The sound bites might have been lifted straight from any number of reports issued by the U.S. Government Accountability Office.
"A relatively high incidence of errors at the level of payments was detected. This was linked to poor internal controls in these organizations, and underlines the necessity for the commission to have a comprehensive approach to their supervision, control and audit.""For the remainder of payments' budget -- agricultural spending, structural measures, internal policies and external action - the court is again not in a position to provide an unqualified opinion on the legality and regularity of underlying transactions."
"A greater effort is needed to implement the supervisory and control systems effectively and to address the weaknesses in the areas where payments are still materially affected by errors."
If misery loves company, the GAO's soul mate must be the European Court of Auditors. The court recently published its annual report containing the above assessments of the implementation of the 2004 general budget of the European Union, refusing for the 11th year in a row to approve the European Union's accounts.Stateside, the U.S. GAO appears to be heading towards a refusal to vouch for the accuracy and completeness of its own government's fiscal report for a ninth year in a row, running a deficit that averaged more than $1 billion a day in 2004. In addition to his doomsday messages about the federal deficit converging with the balance-of-payments and personal savings deficits, GAO Comptroller General David Walker has added a new bit to his repertoire -- the potentially ruinous failure of companies to account for billions of dollars in unfounded pension benefits.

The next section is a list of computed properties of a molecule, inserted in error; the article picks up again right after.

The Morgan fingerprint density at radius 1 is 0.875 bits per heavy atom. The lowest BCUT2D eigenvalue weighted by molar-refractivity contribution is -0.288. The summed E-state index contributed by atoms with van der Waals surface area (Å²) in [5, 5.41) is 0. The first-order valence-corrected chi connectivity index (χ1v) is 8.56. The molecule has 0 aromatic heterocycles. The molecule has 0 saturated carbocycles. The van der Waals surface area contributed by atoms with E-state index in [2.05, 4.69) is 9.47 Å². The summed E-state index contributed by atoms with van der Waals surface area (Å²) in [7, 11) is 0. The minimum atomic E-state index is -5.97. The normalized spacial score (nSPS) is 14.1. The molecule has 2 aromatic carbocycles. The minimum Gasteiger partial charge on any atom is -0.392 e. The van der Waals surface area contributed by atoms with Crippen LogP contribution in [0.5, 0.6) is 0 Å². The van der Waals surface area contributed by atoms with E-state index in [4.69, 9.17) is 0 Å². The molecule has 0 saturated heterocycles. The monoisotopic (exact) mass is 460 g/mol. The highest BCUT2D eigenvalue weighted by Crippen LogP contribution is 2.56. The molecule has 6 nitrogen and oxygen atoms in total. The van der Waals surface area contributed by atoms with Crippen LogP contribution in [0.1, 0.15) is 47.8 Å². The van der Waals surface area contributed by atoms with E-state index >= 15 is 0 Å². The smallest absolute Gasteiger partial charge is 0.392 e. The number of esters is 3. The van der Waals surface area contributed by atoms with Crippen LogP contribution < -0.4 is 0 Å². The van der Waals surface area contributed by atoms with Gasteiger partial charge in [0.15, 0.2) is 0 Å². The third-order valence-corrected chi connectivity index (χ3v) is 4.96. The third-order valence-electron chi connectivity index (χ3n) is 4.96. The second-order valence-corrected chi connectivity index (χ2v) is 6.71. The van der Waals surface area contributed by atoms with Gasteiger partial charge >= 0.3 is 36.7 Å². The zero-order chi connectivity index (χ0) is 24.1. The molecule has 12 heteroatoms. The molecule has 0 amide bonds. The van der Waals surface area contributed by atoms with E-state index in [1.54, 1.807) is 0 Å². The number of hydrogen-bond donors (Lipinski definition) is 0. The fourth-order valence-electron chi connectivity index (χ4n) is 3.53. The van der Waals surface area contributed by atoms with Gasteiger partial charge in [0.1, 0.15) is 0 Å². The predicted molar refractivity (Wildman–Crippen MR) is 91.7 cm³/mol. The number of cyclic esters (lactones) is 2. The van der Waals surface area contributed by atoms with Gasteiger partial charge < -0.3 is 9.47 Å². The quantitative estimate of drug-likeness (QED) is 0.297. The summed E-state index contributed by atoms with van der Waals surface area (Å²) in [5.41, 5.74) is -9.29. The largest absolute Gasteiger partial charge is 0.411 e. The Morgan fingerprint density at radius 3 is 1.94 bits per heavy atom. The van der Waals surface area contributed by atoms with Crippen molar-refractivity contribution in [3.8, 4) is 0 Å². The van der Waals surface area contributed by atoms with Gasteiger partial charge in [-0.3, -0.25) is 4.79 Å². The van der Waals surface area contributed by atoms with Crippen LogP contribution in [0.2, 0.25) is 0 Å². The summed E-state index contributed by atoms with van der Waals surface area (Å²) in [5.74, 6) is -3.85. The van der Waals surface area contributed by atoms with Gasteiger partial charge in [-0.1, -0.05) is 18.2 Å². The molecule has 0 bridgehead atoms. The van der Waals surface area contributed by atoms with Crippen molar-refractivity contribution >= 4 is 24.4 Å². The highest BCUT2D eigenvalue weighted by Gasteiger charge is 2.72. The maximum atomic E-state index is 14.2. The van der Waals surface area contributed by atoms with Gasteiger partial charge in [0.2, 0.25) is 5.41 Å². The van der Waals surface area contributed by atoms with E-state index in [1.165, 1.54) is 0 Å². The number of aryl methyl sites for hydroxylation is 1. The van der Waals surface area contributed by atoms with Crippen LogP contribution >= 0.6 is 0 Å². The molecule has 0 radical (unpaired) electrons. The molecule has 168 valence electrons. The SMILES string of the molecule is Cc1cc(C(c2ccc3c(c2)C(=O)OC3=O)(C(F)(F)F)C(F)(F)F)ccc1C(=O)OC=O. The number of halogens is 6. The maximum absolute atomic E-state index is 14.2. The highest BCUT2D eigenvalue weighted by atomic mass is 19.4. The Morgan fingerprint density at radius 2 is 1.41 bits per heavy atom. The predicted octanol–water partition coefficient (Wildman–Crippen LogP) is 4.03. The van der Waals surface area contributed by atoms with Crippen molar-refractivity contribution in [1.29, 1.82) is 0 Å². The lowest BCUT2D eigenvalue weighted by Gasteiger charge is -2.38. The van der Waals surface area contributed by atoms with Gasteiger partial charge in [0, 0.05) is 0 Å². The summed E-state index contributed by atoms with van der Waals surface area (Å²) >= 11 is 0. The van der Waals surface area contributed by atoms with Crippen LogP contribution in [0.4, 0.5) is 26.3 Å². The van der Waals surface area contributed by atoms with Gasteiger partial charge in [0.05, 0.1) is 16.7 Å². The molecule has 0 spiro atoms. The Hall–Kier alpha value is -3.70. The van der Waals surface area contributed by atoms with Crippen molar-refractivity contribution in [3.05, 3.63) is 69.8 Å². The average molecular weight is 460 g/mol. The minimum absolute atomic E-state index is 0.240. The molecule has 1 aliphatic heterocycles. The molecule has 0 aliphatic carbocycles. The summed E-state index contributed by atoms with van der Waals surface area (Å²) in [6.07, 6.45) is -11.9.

The court of auditors regularly reviews the accounts of the E.U.'s revenues and expenditures and evaluates its financial management, working to ensure maximum value. In 2005, the European Union is expected to spend 106.3 billion euros, equal to about 1 percent of its members' gross national income. According to the BBC News, the vast majority will be spent on aid to farmers and rural development (46 percent) and on aid to poorer regions (30 percent).
For the past decade, the court has said it can't verify the bulk of those disbursements. The E.U. mostly relies on people to spend the cash as they promise to, a system with no paper trail, nevermind a solid set of internal controls. According to the most recent report, the court cannot vouch for at least 65 percent of E.U. funds. Fingers have often been pointed in the past at suspicious outlays in the Balkans and Russia, but there appears to have been little followup. The court has no legal powers of its own, and just passes along information of possible fraud, in the hope the member bodies remedy the problem.
In the executive summary of the report, the president of the court, Hubert Weber, said, "The court found that the vast majority of the payments' budget was again materially affected by errors of legality and regularity in the underlying transactions. This is a result of inherently risky transactions, and supervisory and control systems that are ineffective in terms of limiting the risk of irregularity to an adequate level."
With all the talk about aligning international accounting standards, about the controls that need to be put in place for public companies, about the need to protect investors, it's disappointing that the U.S. and the U.K. governments are so reticent to provide actual spending accountability to their taxpayers. It's nice to know that it's not just our government struggling with the pesky problems of implementing internal controls, but on both sides of the Atlantic, the do-as-I-say, not-as-I-do accounting can't go on forever.
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